What Can You Do With Unused 529 Funds?

Mother and teenage daughter reviewing their saving for college options on a computer

Key Takeaways

  • Unused 529 funds may be subject to federal income tax and a 10% penalty, except for amounts equal to any scholarships received.
  • 529 funds can be used for qualified education expenses like room and board, books, supplies, technology, and private K-12 tuition.
  • To avoid penalties, unused 529 funds can be saved for graduate school, transferred to another family member's 529 plan, or you can change the beneficiary.
  • There are no time limits on withdrawing 529 funds - you can wait between undergrad and grad school without affecting savings.
  • Knowing your alternatives for unused 529 funds can help avoid penalties and support overall family finances.

When it comes to saving for college options, 529 funds can be an effective way to put aside money for your kid's higher education while taking advantage of potential tax deferrals. But the future is uncertain, and if you don't ultimately need all of that money, you may end up with a penalty on your savings. There are alternative, penalty-free uses for the funds in your 529 plan if your child chooses not to go to college, or doesn't use all of those funds up.

Penalties for Unused 529 Funds

In some cases, unused 529 funds are subject to both federal income tax and a 10 percent penalty fee.

There's an exception: If part of those funds go untouched because your child received a scholarship, you won't have to pay any penalty on funds equal to the amount of the scholarship. If the tax-free scholarship was $5,000, you can cash out $5,000 without getting dinged with a fee. You'll still need to pay taxes on the fund's earnings. If part of those funds go untouched because your child received a scholarship, you won't have to pay any penalty on funds equal to the amount of the scholarship.

Uses for 529 Funds Beyond Tuition

The assets in a 529 college savings plan can be used for a number of qualified education expenses aside from tuition, including:

  • Room and board fees (off-campus housing counts)
  • Books and supplies (only textbooks listed as required reading count)
  • Technology (computers, electronics, software and internet services that are required for a given course or school)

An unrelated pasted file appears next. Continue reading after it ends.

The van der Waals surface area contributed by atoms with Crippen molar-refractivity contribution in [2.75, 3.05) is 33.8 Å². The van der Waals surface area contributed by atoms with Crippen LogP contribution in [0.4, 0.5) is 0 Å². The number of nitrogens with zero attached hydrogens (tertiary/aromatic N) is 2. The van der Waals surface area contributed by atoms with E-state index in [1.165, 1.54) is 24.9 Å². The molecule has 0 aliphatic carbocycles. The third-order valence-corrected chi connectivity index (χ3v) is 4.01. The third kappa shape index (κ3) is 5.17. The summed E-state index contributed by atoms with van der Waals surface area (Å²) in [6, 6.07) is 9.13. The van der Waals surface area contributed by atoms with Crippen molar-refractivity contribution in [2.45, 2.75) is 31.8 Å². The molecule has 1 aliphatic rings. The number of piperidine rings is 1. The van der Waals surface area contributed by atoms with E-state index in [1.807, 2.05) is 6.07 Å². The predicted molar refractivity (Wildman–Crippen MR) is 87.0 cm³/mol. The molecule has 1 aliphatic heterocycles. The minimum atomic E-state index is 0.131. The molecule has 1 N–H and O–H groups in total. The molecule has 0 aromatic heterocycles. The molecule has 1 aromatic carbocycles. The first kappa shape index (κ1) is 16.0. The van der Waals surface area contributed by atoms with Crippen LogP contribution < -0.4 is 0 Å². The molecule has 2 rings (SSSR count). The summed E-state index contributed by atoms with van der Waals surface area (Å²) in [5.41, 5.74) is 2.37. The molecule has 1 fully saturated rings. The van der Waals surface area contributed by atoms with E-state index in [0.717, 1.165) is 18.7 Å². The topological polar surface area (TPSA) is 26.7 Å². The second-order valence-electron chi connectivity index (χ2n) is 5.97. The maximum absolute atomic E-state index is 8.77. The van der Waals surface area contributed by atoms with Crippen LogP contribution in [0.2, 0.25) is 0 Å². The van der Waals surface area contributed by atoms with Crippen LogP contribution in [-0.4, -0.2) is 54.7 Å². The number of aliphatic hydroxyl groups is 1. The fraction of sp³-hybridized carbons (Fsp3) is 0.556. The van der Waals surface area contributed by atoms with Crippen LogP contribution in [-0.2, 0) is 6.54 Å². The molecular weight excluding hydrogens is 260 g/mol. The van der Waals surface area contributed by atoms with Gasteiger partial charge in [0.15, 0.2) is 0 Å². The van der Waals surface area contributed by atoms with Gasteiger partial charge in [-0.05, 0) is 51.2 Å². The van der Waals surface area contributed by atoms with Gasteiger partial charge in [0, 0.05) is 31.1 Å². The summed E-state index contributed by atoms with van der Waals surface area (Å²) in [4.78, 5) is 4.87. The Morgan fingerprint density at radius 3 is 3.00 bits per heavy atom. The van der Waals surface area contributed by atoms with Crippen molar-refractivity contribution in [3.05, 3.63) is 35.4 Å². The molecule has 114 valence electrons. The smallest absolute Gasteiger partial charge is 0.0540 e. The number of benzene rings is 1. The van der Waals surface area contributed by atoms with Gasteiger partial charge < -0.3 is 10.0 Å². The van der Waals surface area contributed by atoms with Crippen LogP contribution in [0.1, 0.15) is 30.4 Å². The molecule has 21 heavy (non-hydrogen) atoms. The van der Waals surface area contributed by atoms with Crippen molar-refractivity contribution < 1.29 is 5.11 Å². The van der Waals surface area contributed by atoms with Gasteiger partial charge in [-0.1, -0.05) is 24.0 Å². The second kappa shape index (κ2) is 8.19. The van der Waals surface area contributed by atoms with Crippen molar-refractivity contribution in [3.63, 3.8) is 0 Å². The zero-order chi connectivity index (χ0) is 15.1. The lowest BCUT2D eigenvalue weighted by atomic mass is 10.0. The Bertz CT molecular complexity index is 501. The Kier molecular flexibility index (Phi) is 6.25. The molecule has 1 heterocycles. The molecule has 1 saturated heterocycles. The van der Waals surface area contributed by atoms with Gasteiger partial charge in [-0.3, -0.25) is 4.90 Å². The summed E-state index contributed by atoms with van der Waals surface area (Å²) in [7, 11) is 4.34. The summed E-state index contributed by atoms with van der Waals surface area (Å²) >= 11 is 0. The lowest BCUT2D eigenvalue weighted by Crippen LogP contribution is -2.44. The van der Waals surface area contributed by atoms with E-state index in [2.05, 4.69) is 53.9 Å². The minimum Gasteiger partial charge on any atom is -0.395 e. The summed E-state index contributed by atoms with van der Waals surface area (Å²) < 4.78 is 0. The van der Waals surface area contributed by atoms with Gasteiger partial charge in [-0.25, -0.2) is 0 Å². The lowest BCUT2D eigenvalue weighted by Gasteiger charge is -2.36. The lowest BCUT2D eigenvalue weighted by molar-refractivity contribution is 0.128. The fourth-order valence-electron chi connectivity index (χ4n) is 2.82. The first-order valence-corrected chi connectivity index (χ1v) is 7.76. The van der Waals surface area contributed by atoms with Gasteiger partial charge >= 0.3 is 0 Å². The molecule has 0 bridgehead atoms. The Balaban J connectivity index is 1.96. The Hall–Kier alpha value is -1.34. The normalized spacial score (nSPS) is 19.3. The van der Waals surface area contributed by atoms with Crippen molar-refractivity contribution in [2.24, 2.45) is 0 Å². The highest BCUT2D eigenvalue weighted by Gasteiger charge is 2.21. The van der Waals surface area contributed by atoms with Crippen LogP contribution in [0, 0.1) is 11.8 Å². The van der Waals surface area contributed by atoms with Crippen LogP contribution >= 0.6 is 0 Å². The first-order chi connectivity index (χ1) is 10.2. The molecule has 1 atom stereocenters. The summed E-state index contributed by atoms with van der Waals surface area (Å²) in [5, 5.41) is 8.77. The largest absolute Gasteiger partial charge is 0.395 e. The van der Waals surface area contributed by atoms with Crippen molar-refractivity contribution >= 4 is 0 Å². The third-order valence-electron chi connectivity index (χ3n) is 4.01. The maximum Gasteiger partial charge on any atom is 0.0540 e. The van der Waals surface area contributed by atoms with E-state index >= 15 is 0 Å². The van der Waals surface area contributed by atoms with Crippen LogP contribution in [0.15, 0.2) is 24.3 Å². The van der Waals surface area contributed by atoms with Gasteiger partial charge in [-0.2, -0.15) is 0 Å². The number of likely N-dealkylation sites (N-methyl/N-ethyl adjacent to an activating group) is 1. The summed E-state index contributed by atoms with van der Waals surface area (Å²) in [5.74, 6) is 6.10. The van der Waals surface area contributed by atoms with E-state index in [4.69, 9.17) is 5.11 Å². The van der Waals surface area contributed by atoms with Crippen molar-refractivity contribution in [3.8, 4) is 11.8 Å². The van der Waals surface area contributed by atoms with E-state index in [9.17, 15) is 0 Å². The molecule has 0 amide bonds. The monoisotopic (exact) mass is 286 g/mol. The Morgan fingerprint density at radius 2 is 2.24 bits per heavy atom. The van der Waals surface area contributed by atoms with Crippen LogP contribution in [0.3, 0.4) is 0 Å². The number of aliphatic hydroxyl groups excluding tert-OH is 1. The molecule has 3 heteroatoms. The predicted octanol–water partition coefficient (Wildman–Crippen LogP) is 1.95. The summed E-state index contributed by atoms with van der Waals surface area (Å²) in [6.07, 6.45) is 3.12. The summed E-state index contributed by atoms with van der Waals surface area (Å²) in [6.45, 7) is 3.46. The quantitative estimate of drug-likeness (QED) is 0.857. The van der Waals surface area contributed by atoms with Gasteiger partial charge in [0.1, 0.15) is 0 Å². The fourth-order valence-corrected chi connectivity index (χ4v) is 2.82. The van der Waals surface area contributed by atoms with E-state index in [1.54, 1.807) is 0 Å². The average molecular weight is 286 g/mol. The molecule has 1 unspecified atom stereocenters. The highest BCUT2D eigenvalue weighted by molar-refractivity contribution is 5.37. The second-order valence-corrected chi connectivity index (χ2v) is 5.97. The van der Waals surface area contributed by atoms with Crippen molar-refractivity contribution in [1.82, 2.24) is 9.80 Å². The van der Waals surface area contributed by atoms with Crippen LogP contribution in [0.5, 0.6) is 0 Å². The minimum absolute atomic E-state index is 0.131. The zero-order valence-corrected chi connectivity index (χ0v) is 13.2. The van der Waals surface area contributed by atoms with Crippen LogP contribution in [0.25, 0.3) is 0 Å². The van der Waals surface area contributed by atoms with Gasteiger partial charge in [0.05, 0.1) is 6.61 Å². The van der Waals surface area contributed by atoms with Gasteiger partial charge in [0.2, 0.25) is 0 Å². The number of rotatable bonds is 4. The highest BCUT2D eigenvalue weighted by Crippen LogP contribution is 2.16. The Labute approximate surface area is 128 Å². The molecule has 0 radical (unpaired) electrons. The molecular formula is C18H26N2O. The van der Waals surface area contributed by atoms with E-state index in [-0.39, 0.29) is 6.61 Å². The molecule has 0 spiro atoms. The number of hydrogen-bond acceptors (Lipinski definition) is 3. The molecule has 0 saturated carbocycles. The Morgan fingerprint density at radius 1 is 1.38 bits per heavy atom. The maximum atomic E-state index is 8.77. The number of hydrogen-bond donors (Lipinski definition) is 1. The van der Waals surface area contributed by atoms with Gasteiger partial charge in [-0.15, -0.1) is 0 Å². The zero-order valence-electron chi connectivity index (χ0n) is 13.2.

• Eligible expenses for trade and vocational schools (same as four-year college or university expenses listed above)
  • Private school tuition (kindergarten through 12th grade and up to $10,000 per student per year)

Expenses that are not eligible include:

  • Discretionary spending (entertainment, travel and transportation costs)
  • Cell phone plans and nonessential gadgets
  • Health insurance
  • Student loan repayment

Expenses can't be more than the estimate of costs of the school your child will be attending.

What to Do With Unused 529 Funds

After you pay tuition and all other necessary qualified education expenses, you may still have funds in your 529 plan. To avoid paying a penalty, you can:

  • Save the money for graduate expenses
  • Roll the funds over to a 529 plan for a sibling
  • Switch the beneficiary to another person in the family attending college, such as another child, grandchild, niece or nephew (see the Tax Benefits for Education: Information Center for a comprehensive list of eligible beneficiaries)1

Please note that in 2024, any unused 529 funds may be rolled over into a Roth IRA.2 

There are no time constraints as to when you need to make withdrawals on a 529 fund. For example, if your child decides to take time off between their undergraduate and graduate studies, that won't affect your access to those savings.

When it comes to saving for college options, 529 plans do come with some caveats and limitations. Knowing your alternatives can help you put any extra money toward good use and avoid paying penalties while you focus on maintaining well-rounded home life finances.

Save for the Future

Save for the Future

Start investing in your child's future today by enrolling in a 529 plan and securing their educational future.

Sources and Footnotes

  1. Tax Benefits for Education: Information Center. https://www.irs.gov/newsroom/tax-benefits-for-education-information-center.
  2. The 529 plan must be open for at least 15 years. The lifetime limit for the rollover is $35,000 per beneficiary. The Roth IRA must be in the name of the beneficiary of the 529 plan. Any contributions made within the past five years (and earnings on those contributions) are ineligible to be moved into the Roth IRA.

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